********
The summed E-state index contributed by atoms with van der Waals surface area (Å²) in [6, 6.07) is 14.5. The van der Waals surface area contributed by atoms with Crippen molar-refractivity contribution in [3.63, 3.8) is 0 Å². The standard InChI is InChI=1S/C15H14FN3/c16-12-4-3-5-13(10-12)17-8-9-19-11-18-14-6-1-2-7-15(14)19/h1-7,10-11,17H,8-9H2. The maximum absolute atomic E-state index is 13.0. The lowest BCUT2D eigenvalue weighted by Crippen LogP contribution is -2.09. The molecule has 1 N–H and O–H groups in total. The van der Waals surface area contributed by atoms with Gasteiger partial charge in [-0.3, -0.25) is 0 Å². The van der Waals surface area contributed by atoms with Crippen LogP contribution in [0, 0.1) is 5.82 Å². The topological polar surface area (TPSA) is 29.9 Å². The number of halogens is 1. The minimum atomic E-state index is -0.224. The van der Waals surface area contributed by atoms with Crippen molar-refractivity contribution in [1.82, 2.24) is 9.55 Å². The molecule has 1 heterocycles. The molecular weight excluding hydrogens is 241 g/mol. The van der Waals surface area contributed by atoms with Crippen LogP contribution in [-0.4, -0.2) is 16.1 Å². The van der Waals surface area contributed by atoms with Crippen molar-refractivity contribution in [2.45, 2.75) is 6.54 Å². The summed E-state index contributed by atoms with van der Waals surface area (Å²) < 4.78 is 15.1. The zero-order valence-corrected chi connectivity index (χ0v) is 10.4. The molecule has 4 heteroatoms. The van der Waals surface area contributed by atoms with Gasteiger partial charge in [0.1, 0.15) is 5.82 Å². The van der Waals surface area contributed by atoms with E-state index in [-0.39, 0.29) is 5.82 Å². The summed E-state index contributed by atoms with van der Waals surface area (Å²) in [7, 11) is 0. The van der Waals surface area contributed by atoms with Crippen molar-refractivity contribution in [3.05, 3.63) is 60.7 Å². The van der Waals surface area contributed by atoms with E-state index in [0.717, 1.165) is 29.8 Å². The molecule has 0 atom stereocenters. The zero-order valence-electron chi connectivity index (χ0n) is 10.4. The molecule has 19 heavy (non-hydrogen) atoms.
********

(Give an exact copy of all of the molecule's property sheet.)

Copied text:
The summed E-state index contributed by atoms with van der Waals surface area (Å²) in [6, 6.07) is 14.5. The van der Waals surface area contributed by atoms with Crippen molar-refractivity contribution in [3.63, 3.8) is 0 Å². The standard InChI is InChI=1S/C15H14FN3/c16-12-4-3-5-13(10-12)17-8-9-19-11-18-14-6-1-2-7-15(14)19/h1-7,10-11,17H,8-9H2. The maximum absolute atomic E-state index is 13.0. The lowest BCUT2D eigenvalue weighted by Crippen LogP contribution is -2.09. The molecule has 1 N–H and O–H groups in total. The van der Waals surface area contributed by atoms with Gasteiger partial charge in [-0.3, -0.25) is 0 Å². The van der Waals surface area contributed by atoms with Crippen LogP contribution in [0, 0.1) is 5.82 Å². The topological polar surface area (TPSA) is 29.9 Å². The number of halogens is 1. The minimum atomic E-state index is -0.224. The van der Waals surface area contributed by atoms with Crippen molar-refractivity contribution in [1.82, 2.24) is 9.55 Å². The molecule has 1 heterocycles. The molecular weight excluding hydrogens is 241 g/mol. The van der Waals surface area contributed by atoms with Crippen LogP contribution in [-0.4, -0.2) is 16.1 Å². The van der Waals surface area contributed by atoms with Crippen molar-refractivity contribution in [2.45, 2.75) is 6.54 Å². The summed E-state index contributed by atoms with van der Waals surface area (Å²) < 4.78 is 15.1. The zero-order valence-corrected chi connectivity index (χ0v) is 10.4. The molecule has 4 heteroatoms. The van der Waals surface area contributed by atoms with Gasteiger partial charge in [0.1, 0.15) is 5.82 Å². The van der Waals surface area contributed by atoms with E-state index in [-0.39, 0.29) is 5.82 Å². The summed E-state index contributed by atoms with van der Waals surface area (Å²) in [7, 11) is 0. The van der Waals surface area contributed by atoms with Crippen molar-refractivity contribution in [3.05, 3.63) is 60.7 Å². The van der Waals surface area contributed by atoms with E-state index in [0.717, 1.165) is 29.8 Å². The molecule has 0 atom stereocenters. The zero-order valence-electron chi connectivity index (χ0n) is 10.4. The molecule has 19 heavy (non-hydrogen) atoms.